Lawmakers question Facebook's membership plans for children

Veteran lawmakers in Congress are questioning Facebook CEO Mark Zuckerberg about his company’s reported desire to offer membership services to children.

Reps. Ed MarkeyEd MarkeyRon Johnson booed at Juneteenth celebration in Wisconsin Black lawmakers warn against complacency after Juneteenth victory Democrats introduce resolution apologizing to LGBT community for government discrimination MORE (D-Mass.) and Joe Barton (R-Texas), the co-chairmen of the Bi-Partisan Congressional Privacy Caucus, sent Zuckerberg a letter late Monday seeking more information about the company's filings with the Federal Trade Commission, which indicate a desire to offer membership to children under 13. 

"Permitting children under 13 to use the social networking site raises a number of important questions about how Facebook would comply with COPPA," Markey and Barton wrote, referring to the Childrens' Online Privacy Protection Act.


Children under the age of 13 are protected from websites that collect personal information, including Facebook, by COPPA. The law makes it hard for sites to offer membership to anyone younger than 13, though children can lie about their ages to circumvent the law.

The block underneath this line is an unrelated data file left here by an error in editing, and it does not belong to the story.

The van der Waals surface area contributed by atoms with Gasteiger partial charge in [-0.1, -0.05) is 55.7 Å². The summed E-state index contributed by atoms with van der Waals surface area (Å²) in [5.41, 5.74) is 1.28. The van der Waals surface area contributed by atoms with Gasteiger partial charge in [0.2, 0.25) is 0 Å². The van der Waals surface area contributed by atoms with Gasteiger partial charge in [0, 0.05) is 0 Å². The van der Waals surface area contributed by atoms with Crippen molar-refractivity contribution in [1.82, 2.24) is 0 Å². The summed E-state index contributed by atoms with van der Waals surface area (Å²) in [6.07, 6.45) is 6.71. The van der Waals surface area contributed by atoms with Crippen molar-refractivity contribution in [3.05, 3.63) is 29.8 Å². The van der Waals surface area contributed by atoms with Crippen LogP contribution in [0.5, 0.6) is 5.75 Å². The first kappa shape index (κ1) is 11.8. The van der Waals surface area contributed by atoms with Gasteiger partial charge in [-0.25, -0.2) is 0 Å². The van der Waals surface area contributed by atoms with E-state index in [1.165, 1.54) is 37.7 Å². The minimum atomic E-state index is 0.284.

Markey and Barton asked Zuckerberg a number of questions about Facebook's intentions for COPPA compliance should it expand membership to young children. The lawmakers said they are especially concerned about whether the parent or child would be the primary user if the site requires parental consent.

In a statement to The Hill, a Facebook spokesman said the company is in “continuous dialogue with stakeholders, regulators and other policymakers about how best to help parents keep their kids safe in an evolving online environment."  

Markey and Barton have introduced the “Do Not Track Kids Act of 2011,” legislation that amends and updates COPPA to protect children and teens online in the 21st century.

"While Facebook provides important communication and entertainment opportunities, we strongly believe that children and their personal information should not be viewed as a source of revenue," they said.